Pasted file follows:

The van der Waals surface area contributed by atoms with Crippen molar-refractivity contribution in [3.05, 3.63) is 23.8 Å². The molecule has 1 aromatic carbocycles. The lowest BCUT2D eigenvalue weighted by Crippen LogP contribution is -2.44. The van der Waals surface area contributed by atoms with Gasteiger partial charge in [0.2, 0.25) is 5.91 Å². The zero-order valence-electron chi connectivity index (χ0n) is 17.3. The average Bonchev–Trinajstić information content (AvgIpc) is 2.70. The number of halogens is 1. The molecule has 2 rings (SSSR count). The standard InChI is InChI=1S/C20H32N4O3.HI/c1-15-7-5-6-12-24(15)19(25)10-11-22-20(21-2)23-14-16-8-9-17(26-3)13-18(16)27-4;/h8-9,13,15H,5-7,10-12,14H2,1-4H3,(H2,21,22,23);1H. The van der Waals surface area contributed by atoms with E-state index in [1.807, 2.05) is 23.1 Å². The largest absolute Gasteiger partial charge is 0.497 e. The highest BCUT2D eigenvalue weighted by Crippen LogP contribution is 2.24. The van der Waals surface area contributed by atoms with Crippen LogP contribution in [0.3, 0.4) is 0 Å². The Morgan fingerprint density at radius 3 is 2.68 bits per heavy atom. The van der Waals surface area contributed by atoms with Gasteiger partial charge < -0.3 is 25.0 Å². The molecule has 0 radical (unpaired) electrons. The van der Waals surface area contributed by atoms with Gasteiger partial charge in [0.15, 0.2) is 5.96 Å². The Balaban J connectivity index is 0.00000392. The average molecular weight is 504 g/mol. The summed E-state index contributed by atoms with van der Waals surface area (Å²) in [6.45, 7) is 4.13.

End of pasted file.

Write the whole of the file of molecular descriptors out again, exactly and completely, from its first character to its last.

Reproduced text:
The van der Waals surface area contributed by atoms with Crippen molar-refractivity contribution in [3.05, 3.63) is 23.8 Å². The molecule has 1 aromatic carbocycles. The lowest BCUT2D eigenvalue weighted by Crippen LogP contribution is -2.44. The van der Waals surface area contributed by atoms with Gasteiger partial charge in [0.2, 0.25) is 5.91 Å². The zero-order valence-electron chi connectivity index (χ0n) is 17.3. The average Bonchev–Trinajstić information content (AvgIpc) is 2.70. The number of halogens is 1. The molecule has 2 rings (SSSR count). The standard InChI is InChI=1S/C20H32N4O3.HI/c1-15-7-5-6-12-24(15)19(25)10-11-22-20(21-2)23-14-16-8-9-17(26-3)13-18(16)27-4;/h8-9,13,15H,5-7,10-12,14H2,1-4H3,(H2,21,22,23);1H. The van der Waals surface area contributed by atoms with E-state index in [1.807, 2.05) is 23.1 Å². The largest absolute Gasteiger partial charge is 0.497 e. The highest BCUT2D eigenvalue weighted by Crippen LogP contribution is 2.24. The van der Waals surface area contributed by atoms with Crippen LogP contribution in [0.3, 0.4) is 0 Å². The Morgan fingerprint density at radius 3 is 2.68 bits per heavy atom. The van der Waals surface area contributed by atoms with Gasteiger partial charge < -0.3 is 25.0 Å². The molecule has 0 radical (unpaired) electrons. The van der Waals surface area contributed by atoms with Gasteiger partial charge in [0.15, 0.2) is 5.96 Å². The Balaban J connectivity index is 0.00000392. The average molecular weight is 504 g/mol. The summed E-state index contributed by atoms with van der Waals surface area (Å²) in [6.45, 7) is 4.13.